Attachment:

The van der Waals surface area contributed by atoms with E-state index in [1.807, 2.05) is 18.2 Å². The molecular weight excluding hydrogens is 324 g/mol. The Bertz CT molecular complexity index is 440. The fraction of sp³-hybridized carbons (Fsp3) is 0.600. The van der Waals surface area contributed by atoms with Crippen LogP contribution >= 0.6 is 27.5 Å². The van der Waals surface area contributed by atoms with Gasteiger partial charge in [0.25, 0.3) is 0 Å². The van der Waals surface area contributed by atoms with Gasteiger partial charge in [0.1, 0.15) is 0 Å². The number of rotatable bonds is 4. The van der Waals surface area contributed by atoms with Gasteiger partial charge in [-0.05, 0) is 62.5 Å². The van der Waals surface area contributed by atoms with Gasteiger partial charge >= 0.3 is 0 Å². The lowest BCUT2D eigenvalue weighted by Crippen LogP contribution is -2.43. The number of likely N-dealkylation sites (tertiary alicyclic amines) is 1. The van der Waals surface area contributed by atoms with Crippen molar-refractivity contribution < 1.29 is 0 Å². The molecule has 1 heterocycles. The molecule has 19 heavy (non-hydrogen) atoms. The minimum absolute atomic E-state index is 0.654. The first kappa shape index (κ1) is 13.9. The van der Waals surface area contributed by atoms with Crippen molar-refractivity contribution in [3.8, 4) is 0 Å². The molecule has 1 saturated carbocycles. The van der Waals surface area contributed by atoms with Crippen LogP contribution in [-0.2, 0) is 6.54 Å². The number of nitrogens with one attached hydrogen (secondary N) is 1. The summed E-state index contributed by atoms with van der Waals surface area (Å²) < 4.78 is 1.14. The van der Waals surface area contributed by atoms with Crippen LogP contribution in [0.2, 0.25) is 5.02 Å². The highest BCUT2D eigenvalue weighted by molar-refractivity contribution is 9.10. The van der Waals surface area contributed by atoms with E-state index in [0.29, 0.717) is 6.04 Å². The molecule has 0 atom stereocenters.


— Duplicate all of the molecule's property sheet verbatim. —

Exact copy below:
The van der Waals surface area contributed by atoms with E-state index in [1.807, 2.05) is 18.2 Å². The molecular weight excluding hydrogens is 324 g/mol. The Bertz CT molecular complexity index is 440. The fraction of sp³-hybridized carbons (Fsp3) is 0.600. The van der Waals surface area contributed by atoms with Crippen LogP contribution >= 0.6 is 27.5 Å². The van der Waals surface area contributed by atoms with Gasteiger partial charge in [0.25, 0.3) is 0 Å². The van der Waals surface area contributed by atoms with Gasteiger partial charge in [0.1, 0.15) is 0 Å². The number of rotatable bonds is 4. The van der Waals surface area contributed by atoms with Gasteiger partial charge in [-0.05, 0) is 62.5 Å². The van der Waals surface area contributed by atoms with Gasteiger partial charge >= 0.3 is 0 Å². The lowest BCUT2D eigenvalue weighted by Crippen LogP contribution is -2.43. The number of likely N-dealkylation sites (tertiary alicyclic amines) is 1. The van der Waals surface area contributed by atoms with Crippen molar-refractivity contribution < 1.29 is 0 Å². The molecule has 1 heterocycles. The molecule has 19 heavy (non-hydrogen) atoms. The minimum absolute atomic E-state index is 0.654. The first kappa shape index (κ1) is 13.9. The van der Waals surface area contributed by atoms with Crippen molar-refractivity contribution in [3.8, 4) is 0 Å². The molecule has 1 saturated carbocycles. The van der Waals surface area contributed by atoms with Crippen LogP contribution in [-0.2, 0) is 6.54 Å². The number of nitrogens with one attached hydrogen (secondary N) is 1. The summed E-state index contributed by atoms with van der Waals surface area (Å²) < 4.78 is 1.14. The van der Waals surface area contributed by atoms with Crippen LogP contribution in [0.2, 0.25) is 5.02 Å². The highest BCUT2D eigenvalue weighted by molar-refractivity contribution is 9.10. The van der Waals surface area contributed by atoms with E-state index in [0.29, 0.717) is 6.04 Å². The molecule has 0 atom stereocenters.